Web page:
My friend Barbara was at a meeting of her fellow computer geeks. The speaker said to them all, “I’ll try to explain it so my mother could understand it.” It dawned on Barbara that she remembered others making similar remarks in her economics Ph.D. program, and then she said, “It was always clear to me that [the phrase] meant someone untrained, possibly stupid. This was the first time since I became a mom that I’d heard it. I felt kicked in the stomach.”

Barbara had run smack into a deep, common and largely subconscious stereotype  - namely that mothers aren’t very smart.

Why would that be?

A recent Harvard Magazine profile of social psychologist Amy Cuddy, The Psyche of the Automatic, highlights decades of research on automatic stereotypes and their impact on many different groups – including mothers and fathers – and explains what’s behind the “explain it so my mother could understand it” type of stereotype.

  • Warmth and competence are the two critical factors in how we perceive others.
  • It’s really hard to get people to perceive you as both warm AND competent. “People tend to see warmth and competence as inversely related. If there’s a surplus of one trait, they infer a deficit of the other.” (Cuddy quoted in a 2009 Harvard Business Review article, “Just Because I’m Nice, Don’t Assume I’m Dumb.”)
  • Others respond to you in distinctly different ways depending on how they perceive the warmth or competence of a group you belong to according to the grid below.

Simply by nature of the cultural stereotypes and expectations of mothers as caring and nurturing family, mothers are more likely to be perceived as warm and as a result people perceive the opposite of their competence. Thus the “explain it so your mother could understand it” phrase.

Whether a mother is employed or not introduces another layer of perception. If a mother demonstrates her competence in her job, by default people ratchet down their perception of her warmth which in turn reflects poorly on her “mother” role in which she is supposed to be warm.

Being caught between these conflicting stereotypes has several impacts on mothers.

Discrimination on the Job

As the Harvard Magazine explains, “On the job, many studies have shown that working moms are seen as both significantly nicer—and significantly less competent—than working fathers or childless men and women. ‘We call this the ‘motherhood penalty,’ says Cuddy. ‘At the same time, fathers experience the ‘fatherhood bonus.’ They’re viewed as nicer than men without kids, but equally, if not more, competent. They’re seen as heroic: a breadwinner who goes to his kid’s soccer game once in a while. But in or out of the office, working mothers experience a fair bit of hostility from people who think they should be at home with their kids. Researchers have documented thousands of cases of motherhood discrimination; a mother being laid off might hear things like, I know you wanted to be at home anyway.’ ” Another recent study added to stack. An article in Inside HigherEd, Too Nice to Land a Job, shares the results of a study in which women were more likely to be described in reference letters using “supportive” or “communal” words. With all identifying information removed, hiring committees were more likely to rank candidates with those qualities lower. In other words, women are stereotypically described as “nice” and “warm” and that means the perception of their competence goes down.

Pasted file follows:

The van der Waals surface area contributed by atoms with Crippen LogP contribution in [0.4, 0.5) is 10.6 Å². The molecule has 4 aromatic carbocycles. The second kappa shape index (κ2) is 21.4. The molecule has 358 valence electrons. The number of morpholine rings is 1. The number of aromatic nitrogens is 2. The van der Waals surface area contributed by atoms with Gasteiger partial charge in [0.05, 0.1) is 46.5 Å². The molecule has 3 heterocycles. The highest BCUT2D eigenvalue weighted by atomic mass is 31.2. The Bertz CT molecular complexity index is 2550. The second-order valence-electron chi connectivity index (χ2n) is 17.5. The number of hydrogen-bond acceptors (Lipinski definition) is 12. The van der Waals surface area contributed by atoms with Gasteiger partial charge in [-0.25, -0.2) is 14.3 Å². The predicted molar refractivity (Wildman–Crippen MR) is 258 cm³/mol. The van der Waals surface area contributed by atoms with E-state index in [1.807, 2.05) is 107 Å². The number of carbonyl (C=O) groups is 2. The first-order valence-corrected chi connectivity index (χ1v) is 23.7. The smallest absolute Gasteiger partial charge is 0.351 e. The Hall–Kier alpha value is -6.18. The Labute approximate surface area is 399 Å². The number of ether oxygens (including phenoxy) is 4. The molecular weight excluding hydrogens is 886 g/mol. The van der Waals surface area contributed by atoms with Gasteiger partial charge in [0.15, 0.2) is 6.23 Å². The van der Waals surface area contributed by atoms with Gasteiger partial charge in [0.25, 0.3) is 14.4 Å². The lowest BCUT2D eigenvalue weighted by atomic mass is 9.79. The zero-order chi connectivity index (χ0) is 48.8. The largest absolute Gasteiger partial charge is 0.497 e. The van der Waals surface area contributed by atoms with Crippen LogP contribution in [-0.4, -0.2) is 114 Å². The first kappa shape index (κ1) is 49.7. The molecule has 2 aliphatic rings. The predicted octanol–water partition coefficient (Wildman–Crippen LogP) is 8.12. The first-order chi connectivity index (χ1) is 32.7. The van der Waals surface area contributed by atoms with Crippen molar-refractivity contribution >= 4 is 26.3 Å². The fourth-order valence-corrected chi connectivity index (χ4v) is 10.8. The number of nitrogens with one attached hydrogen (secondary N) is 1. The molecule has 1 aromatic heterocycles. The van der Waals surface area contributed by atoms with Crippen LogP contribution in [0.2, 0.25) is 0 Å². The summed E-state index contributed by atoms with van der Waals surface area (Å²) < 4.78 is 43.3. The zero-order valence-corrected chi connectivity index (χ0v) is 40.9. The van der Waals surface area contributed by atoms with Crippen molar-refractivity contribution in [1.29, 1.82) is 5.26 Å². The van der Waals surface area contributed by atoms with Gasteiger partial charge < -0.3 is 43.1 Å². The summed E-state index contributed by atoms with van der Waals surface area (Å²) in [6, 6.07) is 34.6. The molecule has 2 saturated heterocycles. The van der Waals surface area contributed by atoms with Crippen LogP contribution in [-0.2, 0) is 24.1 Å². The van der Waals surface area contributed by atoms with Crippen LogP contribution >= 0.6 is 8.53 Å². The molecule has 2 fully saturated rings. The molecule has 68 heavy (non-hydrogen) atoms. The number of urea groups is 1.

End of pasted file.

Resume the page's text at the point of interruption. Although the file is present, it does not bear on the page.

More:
Disconnect Between Employed Mothers and Mothers That Aren’t

Mothers who are employed have a different experience of motherhood than those who are not because other people interact with these two groups based on very different automatic stereotypes. Mothers who are not employed get pity or get ignored. Mothers who are employed get envy and the cold shoulder. What gets trumped up as “mommy wars” is simply the reality that the experiences of these two groups are so different as a result of experiencing the opposite stereotype in action.

Identity Whiplash

In either group, employed or not, mothers find that people interact with them in ways that conflict with how they think of themselves, The employed mother who perceives herself as a warm and caring parent, crashes into comments that imply she’s not as caring as a good mother should be. A mother who is not employed and perceives herself as smart and competent bumps into comments that she’s dull and boring and not so bright. Opposite stereotypes that have the same result – mothers question their own identity, warmth and competence.

The good news is there are ways to combat these stereotypes. Just read “Tips for Mothers for Busting Stereotypes!”

P.S. For more on these stereotypes, check out Identity Whiplash: An Invisible Epidemic Among Mothers and Fathers and this Quiz to match real quotes to stereotypes about mothers and fathers.

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6 Responses to How Stereotypes About Warmth and Competence Impact Mothers

  1. Freda says:

    Enlightening piece, Kristin, even if disconcerting in that it seems we’re darned if we do and darned if we don’t. Looking forward to those tips!

  2. [...] which discusses her work studying unconscious stereotyping. At her blog, Kristin Maschka offers an excellent summary of the article, honing in on why unconscious stereotyping too often results in the assumption that [...]

  3. [...] the recent article on Amy Cuddy from Harvard and subconscious stereotypes, I thought I’d share this excerpt from my book on how researchers identify these stereotypes (The [...]

  4. [...] only) to be forced to choose either the desire to care for children OR ambition, to be seen as caring OR seen as competent, and to be a dull “stay at home” mom OR a selfish “working [...]

  5. […] have a slight criticism on Kristin’s chart, which says that those who are warm and competent get admiration. I would argue that the Warm and […]

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